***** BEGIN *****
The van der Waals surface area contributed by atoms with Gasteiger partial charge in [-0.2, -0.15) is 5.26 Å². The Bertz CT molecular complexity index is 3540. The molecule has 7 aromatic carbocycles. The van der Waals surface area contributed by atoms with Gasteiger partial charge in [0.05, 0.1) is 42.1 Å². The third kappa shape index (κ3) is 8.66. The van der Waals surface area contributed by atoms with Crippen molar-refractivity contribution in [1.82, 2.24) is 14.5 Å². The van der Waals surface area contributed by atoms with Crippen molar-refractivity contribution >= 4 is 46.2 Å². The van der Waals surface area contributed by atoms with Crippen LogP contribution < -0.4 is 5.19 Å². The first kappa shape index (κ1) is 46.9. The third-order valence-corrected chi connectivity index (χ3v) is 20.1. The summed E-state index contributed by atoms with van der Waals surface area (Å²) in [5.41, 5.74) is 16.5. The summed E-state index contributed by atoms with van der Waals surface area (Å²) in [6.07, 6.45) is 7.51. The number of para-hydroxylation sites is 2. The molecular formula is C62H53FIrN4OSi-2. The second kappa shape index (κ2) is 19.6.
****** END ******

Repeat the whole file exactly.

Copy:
The van der Waals surface area contributed by atoms with Gasteiger partial charge in [-0.2, -0.15) is 5.26 Å². The Bertz CT molecular complexity index is 3540. The molecule has 7 aromatic carbocycles. The van der Waals surface area contributed by atoms with Gasteiger partial charge in [0.05, 0.1) is 42.1 Å². The third kappa shape index (κ3) is 8.66. The van der Waals surface area contributed by atoms with Crippen molar-refractivity contribution in [1.82, 2.24) is 14.5 Å². The van der Waals surface area contributed by atoms with Crippen molar-refractivity contribution >= 4 is 46.2 Å². The van der Waals surface area contributed by atoms with Crippen LogP contribution < -0.4 is 5.19 Å². The first kappa shape index (κ1) is 46.9. The third-order valence-corrected chi connectivity index (χ3v) is 20.1. The summed E-state index contributed by atoms with van der Waals surface area (Å²) in [5.41, 5.74) is 16.5. The summed E-state index contributed by atoms with van der Waals surface area (Å²) in [6.07, 6.45) is 7.51. The number of para-hydroxylation sites is 2. The molecular formula is C62H53FIrN4OSi-2. The second kappa shape index (κ2) is 19.6.